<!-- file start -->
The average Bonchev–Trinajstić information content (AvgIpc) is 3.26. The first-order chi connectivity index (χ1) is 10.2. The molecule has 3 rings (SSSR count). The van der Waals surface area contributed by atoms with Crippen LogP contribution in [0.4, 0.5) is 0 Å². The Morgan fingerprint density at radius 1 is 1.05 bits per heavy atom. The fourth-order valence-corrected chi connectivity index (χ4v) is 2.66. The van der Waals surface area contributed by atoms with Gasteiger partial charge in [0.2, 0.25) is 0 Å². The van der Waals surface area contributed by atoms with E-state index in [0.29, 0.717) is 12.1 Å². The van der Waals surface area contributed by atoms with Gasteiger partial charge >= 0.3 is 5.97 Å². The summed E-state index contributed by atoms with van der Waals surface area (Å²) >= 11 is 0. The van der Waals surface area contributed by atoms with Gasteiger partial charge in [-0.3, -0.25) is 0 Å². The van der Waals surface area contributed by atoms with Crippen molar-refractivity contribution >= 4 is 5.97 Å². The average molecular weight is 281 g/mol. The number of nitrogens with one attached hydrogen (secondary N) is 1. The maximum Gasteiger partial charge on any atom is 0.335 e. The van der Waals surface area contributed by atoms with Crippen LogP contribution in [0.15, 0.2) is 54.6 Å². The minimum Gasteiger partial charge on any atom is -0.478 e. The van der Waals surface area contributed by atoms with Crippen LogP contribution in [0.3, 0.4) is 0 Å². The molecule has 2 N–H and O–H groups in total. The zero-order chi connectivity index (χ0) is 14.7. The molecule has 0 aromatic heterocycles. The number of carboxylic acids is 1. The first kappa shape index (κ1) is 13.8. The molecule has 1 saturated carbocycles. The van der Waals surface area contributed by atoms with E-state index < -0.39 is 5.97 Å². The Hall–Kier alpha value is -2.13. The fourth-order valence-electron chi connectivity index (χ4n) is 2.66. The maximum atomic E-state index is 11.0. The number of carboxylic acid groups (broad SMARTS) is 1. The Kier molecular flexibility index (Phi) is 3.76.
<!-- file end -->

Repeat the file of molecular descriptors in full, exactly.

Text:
The average Bonchev–Trinajstić information content (AvgIpc) is 3.26. The first-order chi connectivity index (χ1) is 10.2. The molecule has 3 rings (SSSR count). The van der Waals surface area contributed by atoms with Crippen LogP contribution in [0.4, 0.5) is 0 Å². The Morgan fingerprint density at radius 1 is 1.05 bits per heavy atom. The fourth-order valence-corrected chi connectivity index (χ4v) is 2.66. The van der Waals surface area contributed by atoms with Gasteiger partial charge in [0.2, 0.25) is 0 Å². The van der Waals surface area contributed by atoms with E-state index in [0.29, 0.717) is 12.1 Å². The van der Waals surface area contributed by atoms with Gasteiger partial charge >= 0.3 is 5.97 Å². The summed E-state index contributed by atoms with van der Waals surface area (Å²) >= 11 is 0. The van der Waals surface area contributed by atoms with Gasteiger partial charge in [-0.3, -0.25) is 0 Å². The van der Waals surface area contributed by atoms with Crippen molar-refractivity contribution >= 4 is 5.97 Å². The average molecular weight is 281 g/mol. The number of nitrogens with one attached hydrogen (secondary N) is 1. The maximum Gasteiger partial charge on any atom is 0.335 e. The van der Waals surface area contributed by atoms with Crippen LogP contribution in [0.15, 0.2) is 54.6 Å². The minimum Gasteiger partial charge on any atom is -0.478 e. The van der Waals surface area contributed by atoms with Crippen LogP contribution in [0.3, 0.4) is 0 Å². The molecule has 2 N–H and O–H groups in total. The zero-order chi connectivity index (χ0) is 14.7. The molecule has 0 aromatic heterocycles. The number of carboxylic acids is 1. The first kappa shape index (κ1) is 13.8. The molecule has 1 saturated carbocycles. The van der Waals surface area contributed by atoms with E-state index < -0.39 is 5.97 Å². The Hall–Kier alpha value is -2.13. The fourth-order valence-electron chi connectivity index (χ4n) is 2.66. The maximum atomic E-state index is 11.0. The number of carboxylic acid groups (broad SMARTS) is 1. The Kier molecular flexibility index (Phi) is 3.76.